Let’s look again at how Moore’s argument stands up to this. (P2) is replaced with a denial of the consequent of the material implication of p1. In other words, Moore’s new (P2) is “I am justified in believing that there are two hands in front of me.” This is inconclusive, because the sceptical premise, that we cannot tell the difference between waking and dreaming, also seems to have a lot going for it. That is, it seems to have as much going for it as the premise that “I am justified in believing that there are two hands in front of me.” If we employ inference to the best explanation for the experience of having two hands in front of me, then actually having two hands in front of me does seem like a good explanation. But both versions of (P2) seem reasonable, and the sceptical upshot is that beliefs either way are not sufficiently grounded – but it is enough for the sceptic that I am not justified in rejecting his (P2), because then I cannot deny the sceptical conclusion. In the end, then, Moore’s argument is a dismissal of the sceptic, rather than an answer to him.

Does this mean that when Moore claims that it does not matter that he has not faced up to scepticism (he claims that his proof still stands) it is only because he is thinking of mild scepticism? I think so, because from the radical sceptical standpoint – our grounds for belief do not justify them at all – Moore’s premise is not justified.

But what does Descartes himself say? He senses that the dream argument doesn’t have the devastating power it needs to cast him into doubt about everything.

Perhaps, indeed, I do not even have such hands or such a body at all. Nonetheless, it must surely be admitted that the visions which come in sleep are like paintings, which must have been fashioned in the likeness of things that are real, and hence that at least these general kinds of things – eyes, head, hands and the body as a whole – are things which are not imaginary but are real and exist.

However, painters can paint all kinds of fantasy creatures, and in the same way the forms that dream visions take could still be imaginary; we can continue to doubt that hands and heads and eyes are real. But doesn’t the painter compose these fantasies from real elements, namely colours and shapes? The equivalent elements composing the dream visions are such things as space and quantity, and Descartes thinks that here, in geometry and arithmetic, he has found certainty: he cannot doubt that 2 + 3 = 5 or that a square has four sides.

The ideas that make up Descartes’ dreams seem to come from somewhere, so, as Scruton says, “he is entitled to suppose that he lives in a world which has the power to produce those ideas.” To doubt the realities of space and quantity requires more than the dream hypothesis can manage, hence he moves on to the more damaging demon hypothesis.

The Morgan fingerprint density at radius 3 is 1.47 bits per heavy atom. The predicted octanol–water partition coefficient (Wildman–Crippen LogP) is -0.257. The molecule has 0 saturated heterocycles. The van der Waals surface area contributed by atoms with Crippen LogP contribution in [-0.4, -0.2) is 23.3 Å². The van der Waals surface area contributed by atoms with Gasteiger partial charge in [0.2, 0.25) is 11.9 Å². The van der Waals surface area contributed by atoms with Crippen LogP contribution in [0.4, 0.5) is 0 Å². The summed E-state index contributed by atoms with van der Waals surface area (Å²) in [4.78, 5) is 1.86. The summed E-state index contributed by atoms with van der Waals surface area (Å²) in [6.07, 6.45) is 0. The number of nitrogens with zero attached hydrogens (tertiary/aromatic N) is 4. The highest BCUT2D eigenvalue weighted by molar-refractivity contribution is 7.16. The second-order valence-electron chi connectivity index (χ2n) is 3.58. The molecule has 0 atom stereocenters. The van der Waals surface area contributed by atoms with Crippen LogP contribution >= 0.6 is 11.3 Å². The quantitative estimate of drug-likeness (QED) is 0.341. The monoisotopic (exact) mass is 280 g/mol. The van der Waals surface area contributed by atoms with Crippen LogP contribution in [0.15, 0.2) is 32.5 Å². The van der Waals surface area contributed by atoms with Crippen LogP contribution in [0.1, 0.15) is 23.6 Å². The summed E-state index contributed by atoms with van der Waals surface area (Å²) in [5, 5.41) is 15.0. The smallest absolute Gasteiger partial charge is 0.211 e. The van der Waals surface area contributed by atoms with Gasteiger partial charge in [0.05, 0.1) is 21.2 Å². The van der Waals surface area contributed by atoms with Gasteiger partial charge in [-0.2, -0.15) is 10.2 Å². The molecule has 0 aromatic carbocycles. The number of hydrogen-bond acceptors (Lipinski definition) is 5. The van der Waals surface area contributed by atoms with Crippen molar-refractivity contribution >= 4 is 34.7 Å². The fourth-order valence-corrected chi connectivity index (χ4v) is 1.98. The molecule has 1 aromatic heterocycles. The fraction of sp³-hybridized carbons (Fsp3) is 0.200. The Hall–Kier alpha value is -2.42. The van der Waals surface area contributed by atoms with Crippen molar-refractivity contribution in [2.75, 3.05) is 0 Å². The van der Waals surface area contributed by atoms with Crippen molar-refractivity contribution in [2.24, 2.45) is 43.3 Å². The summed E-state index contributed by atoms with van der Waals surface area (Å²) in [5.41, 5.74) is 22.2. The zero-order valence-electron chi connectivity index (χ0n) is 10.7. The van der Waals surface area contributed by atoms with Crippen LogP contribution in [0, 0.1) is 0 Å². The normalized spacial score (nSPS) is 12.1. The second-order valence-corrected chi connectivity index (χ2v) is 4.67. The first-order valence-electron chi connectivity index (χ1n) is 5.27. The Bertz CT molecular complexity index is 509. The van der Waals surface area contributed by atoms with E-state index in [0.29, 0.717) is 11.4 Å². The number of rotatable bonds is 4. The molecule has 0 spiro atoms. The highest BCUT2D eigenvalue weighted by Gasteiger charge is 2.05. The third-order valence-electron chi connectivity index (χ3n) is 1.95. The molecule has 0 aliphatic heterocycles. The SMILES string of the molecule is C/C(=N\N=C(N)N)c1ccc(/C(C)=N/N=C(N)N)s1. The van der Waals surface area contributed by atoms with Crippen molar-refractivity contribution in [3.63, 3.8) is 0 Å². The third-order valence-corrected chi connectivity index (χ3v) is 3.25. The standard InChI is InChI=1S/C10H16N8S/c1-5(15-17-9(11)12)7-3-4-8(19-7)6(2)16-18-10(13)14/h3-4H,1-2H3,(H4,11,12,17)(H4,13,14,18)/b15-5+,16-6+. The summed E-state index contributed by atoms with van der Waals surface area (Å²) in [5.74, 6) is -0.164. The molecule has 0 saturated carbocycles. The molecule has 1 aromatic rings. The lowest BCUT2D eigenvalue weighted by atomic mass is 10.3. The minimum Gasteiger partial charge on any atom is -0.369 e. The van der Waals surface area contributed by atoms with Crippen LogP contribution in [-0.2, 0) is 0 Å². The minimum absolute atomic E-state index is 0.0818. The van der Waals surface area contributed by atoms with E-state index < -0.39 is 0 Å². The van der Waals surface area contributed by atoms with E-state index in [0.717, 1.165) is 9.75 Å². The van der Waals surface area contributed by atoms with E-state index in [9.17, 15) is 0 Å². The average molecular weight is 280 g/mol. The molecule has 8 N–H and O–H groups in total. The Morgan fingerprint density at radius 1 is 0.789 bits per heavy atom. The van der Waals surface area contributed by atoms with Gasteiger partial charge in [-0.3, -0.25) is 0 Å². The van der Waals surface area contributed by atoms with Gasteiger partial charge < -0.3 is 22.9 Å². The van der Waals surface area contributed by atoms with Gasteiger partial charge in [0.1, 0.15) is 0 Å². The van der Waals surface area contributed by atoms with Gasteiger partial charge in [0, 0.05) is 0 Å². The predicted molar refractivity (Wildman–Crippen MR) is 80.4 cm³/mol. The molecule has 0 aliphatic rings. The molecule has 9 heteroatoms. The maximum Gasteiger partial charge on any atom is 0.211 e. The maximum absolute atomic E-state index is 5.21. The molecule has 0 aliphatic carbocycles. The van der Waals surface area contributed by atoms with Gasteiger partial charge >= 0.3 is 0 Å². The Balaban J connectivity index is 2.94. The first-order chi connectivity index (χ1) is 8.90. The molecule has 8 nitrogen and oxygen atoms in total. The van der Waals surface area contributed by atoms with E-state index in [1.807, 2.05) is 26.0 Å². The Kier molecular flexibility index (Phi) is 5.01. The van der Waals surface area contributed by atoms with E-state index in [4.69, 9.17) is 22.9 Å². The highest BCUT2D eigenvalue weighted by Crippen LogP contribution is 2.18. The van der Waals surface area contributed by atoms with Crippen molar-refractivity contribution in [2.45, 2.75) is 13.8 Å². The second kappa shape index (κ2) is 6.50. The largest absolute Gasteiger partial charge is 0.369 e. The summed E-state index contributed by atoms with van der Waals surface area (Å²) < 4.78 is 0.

To me, a more natural way of stating this is that it is just in the nature of dreaming that we dream about real things. That is what dreaming means. What Descartes is doing when he arrives at the certainties of mathematics is reaching the point at which dreaming is revealed to be inadequate as a sceptical hypothesis.

Thus, although the dream argument, as formulated above, does look to be unanswerable, it still looks suspect because of the use made of the very concept of dreaming. It presupposes the difference between waking and sleeping, and therefore all the things Descartes has tried to doubt.

But what if, anyway, one of the premisses is wrong? I cannot, right now, see a way of calling the first premise into question, but how about (P2)? I do find it difficult to doubt that I am awake. I feel like I really can tell the difference. I remember waking up this morning and I remember everything I have done since; the events were normal and consistent, not like a dream at all. As we all know, the visions and narratives in dreams are distorted and unstable. So I can tell the difference between waking and dreaming, and (P2) is wrong!

Well, not really. Just because I can think about the phenomenon of dreaming and identify its unique aspects based on my memory and what I know from psychology, I cannot tell the difference, in my own experience, at any particular time. For all I know I could be dreaming now, and these memories could be dream-memories. However, these concerns do make the dream hypothesis problematic, or at least over-complicated.

Descartes requires a purer sceptical hypothesis for the purpose of demolishing his beliefs, and that is the essential reason that he needs to progress to the malicious demon.

Soon I hope to consider some other responses to the dream argument, such as those of Stroud and Wright.